Thanks to a recent remarkable discovery in the BBC's Film Vaults, the best of David Attenborough's early Zoo Quest adventures can now be seen as never before - in colour - and with it the remarkable story of how this pioneering television series was made. First broadcast in December 1954, Zoo Quest was one of the most popular television series of its time and launched the career of the young David Attenborough as a wildlife presenter. Zoo Quest completely changed how viewers saw the world - revealing wildlife and tribal communities that had never been filmed or even seen before.
Thanks to a recent remarkable discovery in the BBC's film vaults, the best of David Attenborough's early Zoo Quest adventures can now be seen as never before, in colour, and with it the remarkable story of how this pioneering television series was made.
A Collection of Color Adventures. Celebrate Mickey Mouse's career in color cartoons with 26 original shorts released between 1935 and 1938 - a timeless collection chronicling Mickey's first steps out of the world of black and white, ushering in a new era of animation. This classic uncensored compilation includes a wide array of special features, including an inside look at the creation of selected cartoons through pencil animation and initial audio tracks. Browse the gallery to see original concept art and theatrical posters, and enjoy an interview featurette with the animators and vintage television clips of Walt Disney himself, discussing the mouse that started it all. Featuring exclusive introductions by film historian Leonard Maltin, this is a timeless collection from generations past for generations to come.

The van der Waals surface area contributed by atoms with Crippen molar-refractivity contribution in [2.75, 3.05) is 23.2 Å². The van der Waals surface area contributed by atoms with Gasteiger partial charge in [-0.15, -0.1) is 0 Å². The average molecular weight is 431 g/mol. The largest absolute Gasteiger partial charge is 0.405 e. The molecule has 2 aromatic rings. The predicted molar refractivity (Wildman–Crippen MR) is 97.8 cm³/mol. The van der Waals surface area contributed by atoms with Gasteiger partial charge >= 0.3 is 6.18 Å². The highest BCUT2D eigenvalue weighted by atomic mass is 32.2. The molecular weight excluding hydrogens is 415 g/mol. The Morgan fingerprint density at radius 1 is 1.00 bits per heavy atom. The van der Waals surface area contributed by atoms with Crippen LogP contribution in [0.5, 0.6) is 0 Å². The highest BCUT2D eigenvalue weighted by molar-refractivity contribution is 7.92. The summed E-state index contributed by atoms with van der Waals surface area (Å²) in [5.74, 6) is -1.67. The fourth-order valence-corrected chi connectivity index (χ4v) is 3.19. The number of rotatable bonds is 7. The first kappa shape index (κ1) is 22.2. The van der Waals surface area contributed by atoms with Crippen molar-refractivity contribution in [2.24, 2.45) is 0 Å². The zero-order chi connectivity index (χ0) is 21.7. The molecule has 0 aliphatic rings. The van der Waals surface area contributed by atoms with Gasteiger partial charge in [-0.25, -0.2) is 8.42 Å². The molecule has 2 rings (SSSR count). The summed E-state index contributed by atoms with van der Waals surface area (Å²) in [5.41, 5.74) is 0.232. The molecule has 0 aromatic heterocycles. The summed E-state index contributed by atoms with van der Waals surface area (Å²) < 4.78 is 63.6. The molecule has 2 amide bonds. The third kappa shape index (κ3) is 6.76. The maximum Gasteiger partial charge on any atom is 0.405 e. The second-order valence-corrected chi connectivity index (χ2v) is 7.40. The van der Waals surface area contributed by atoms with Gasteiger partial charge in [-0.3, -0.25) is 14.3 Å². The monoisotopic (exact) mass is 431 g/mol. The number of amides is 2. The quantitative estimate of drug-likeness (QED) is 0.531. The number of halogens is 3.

World War I in Colour is a Channel 5 documentary (6 x 50-minute episodes) made with the cooperation of the Imperial War Museum, designed to make the Great War come alive for a 21st-century audience. The events of 1914-18 are authoritatively narrated by Kenneth Branagh, who presents the military and political overview, while interviews with historians add different perspectives. The human cost is conveyed by moving interviews with the now very elderly survivors, and by extracts from letters and memoirs. All aspects of the war, on land, sea and air are covered in separate programmes. In theory the series continues the heritage of ITV's The Second World War in Colour (1999) and Britain at War in Colour (2000), and with 75 per cent of the material never shown on television before there is every reason to watch.